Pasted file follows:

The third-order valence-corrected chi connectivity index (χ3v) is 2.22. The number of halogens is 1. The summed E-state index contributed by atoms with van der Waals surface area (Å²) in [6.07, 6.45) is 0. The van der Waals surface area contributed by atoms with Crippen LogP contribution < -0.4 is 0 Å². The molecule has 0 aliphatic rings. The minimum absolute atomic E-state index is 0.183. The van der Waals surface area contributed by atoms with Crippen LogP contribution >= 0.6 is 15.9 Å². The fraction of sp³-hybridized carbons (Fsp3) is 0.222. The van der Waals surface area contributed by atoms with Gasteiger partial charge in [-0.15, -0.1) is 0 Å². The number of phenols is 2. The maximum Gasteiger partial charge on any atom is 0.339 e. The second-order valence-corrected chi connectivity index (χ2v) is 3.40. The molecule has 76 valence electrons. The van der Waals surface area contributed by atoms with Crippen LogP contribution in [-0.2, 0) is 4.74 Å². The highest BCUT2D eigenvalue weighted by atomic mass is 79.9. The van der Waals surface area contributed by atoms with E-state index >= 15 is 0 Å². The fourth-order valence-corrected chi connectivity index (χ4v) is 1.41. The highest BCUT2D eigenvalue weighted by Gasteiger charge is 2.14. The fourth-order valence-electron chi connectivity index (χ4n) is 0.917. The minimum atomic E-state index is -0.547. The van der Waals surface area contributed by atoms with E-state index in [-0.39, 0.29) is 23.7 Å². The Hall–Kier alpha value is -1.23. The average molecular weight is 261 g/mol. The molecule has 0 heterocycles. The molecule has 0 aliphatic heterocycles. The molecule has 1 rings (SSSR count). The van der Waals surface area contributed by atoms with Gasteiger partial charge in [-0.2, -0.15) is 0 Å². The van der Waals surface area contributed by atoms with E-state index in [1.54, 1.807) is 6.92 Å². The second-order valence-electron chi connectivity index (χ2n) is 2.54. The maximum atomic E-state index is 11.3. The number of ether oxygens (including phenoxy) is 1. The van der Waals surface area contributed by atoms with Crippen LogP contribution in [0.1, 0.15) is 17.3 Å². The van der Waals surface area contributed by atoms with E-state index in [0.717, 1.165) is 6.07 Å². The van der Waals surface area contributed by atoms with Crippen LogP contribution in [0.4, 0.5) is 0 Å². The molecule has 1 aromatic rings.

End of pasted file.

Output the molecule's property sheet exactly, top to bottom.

The third-order valence-corrected chi connectivity index (χ3v) is 2.22. The number of halogens is 1. The summed E-state index contributed by atoms with van der Waals surface area (Å²) in [6.07, 6.45) is 0. The van der Waals surface area contributed by atoms with Crippen LogP contribution < -0.4 is 0 Å². The molecule has 0 aliphatic rings. The minimum absolute atomic E-state index is 0.183. The van der Waals surface area contributed by atoms with Crippen LogP contribution >= 0.6 is 15.9 Å². The fraction of sp³-hybridized carbons (Fsp3) is 0.222. The van der Waals surface area contributed by atoms with Gasteiger partial charge in [-0.15, -0.1) is 0 Å². The number of phenols is 2. The maximum Gasteiger partial charge on any atom is 0.339 e. The second-order valence-corrected chi connectivity index (χ2v) is 3.40. The molecule has 76 valence electrons. The van der Waals surface area contributed by atoms with Crippen LogP contribution in [-0.2, 0) is 4.74 Å². The highest BCUT2D eigenvalue weighted by atomic mass is 79.9. The van der Waals surface area contributed by atoms with E-state index >= 15 is 0 Å². The fourth-order valence-corrected chi connectivity index (χ4v) is 1.41. The highest BCUT2D eigenvalue weighted by Gasteiger charge is 2.14. The fourth-order valence-electron chi connectivity index (χ4n) is 0.917. The minimum atomic E-state index is -0.547. The van der Waals surface area contributed by atoms with E-state index in [-0.39, 0.29) is 23.7 Å². The Hall–Kier alpha value is -1.23. The average molecular weight is 261 g/mol. The molecule has 0 heterocycles. The molecule has 0 aliphatic heterocycles. The molecule has 1 rings (SSSR count). The van der Waals surface area contributed by atoms with Gasteiger partial charge in [-0.2, -0.15) is 0 Å². The van der Waals surface area contributed by atoms with E-state index in [1.54, 1.807) is 6.92 Å². The second-order valence-electron chi connectivity index (χ2n) is 2.54. The maximum atomic E-state index is 11.3. The number of ether oxygens (including phenoxy) is 1. The van der Waals surface area contributed by atoms with Crippen LogP contribution in [0.1, 0.15) is 17.3 Å². The van der Waals surface area contributed by atoms with E-state index in [0.717, 1.165) is 6.07 Å². The van der Waals surface area contributed by atoms with Crippen LogP contribution in [0.4, 0.5) is 0 Å². The molecule has 1 aromatic rings.